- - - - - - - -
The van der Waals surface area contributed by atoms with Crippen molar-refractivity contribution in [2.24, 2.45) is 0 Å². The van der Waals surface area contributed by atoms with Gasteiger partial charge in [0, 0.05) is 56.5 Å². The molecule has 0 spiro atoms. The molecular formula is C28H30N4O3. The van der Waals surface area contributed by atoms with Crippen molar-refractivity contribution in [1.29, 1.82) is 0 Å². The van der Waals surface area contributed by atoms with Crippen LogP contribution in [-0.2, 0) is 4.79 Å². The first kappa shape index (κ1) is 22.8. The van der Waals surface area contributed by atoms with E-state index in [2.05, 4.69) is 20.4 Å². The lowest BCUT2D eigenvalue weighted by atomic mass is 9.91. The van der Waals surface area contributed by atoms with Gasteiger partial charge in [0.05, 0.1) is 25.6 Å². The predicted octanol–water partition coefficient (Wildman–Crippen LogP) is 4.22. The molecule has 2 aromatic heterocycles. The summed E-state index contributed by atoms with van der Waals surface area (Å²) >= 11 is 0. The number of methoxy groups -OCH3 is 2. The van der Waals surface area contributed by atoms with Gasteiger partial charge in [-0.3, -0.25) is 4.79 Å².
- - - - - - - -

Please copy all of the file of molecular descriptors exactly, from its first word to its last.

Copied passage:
The van der Waals surface area contributed by atoms with Crippen molar-refractivity contribution in [2.24, 2.45) is 0 Å². The van der Waals surface area contributed by atoms with Gasteiger partial charge in [0, 0.05) is 56.5 Å². The molecule has 0 spiro atoms. The molecular formula is C28H30N4O3. The van der Waals surface area contributed by atoms with Crippen molar-refractivity contribution in [1.29, 1.82) is 0 Å². The van der Waals surface area contributed by atoms with Crippen LogP contribution in [-0.2, 0) is 4.79 Å². The first kappa shape index (κ1) is 22.8. The van der Waals surface area contributed by atoms with E-state index in [2.05, 4.69) is 20.4 Å². The lowest BCUT2D eigenvalue weighted by atomic mass is 9.91. The van der Waals surface area contributed by atoms with Gasteiger partial charge in [0.05, 0.1) is 25.6 Å². The predicted octanol–water partition coefficient (Wildman–Crippen LogP) is 4.22. The molecule has 2 aromatic heterocycles. The summed E-state index contributed by atoms with van der Waals surface area (Å²) >= 11 is 0. The number of methoxy groups -OCH3 is 2. The van der Waals surface area contributed by atoms with Gasteiger partial charge in [-0.3, -0.25) is 4.79 Å².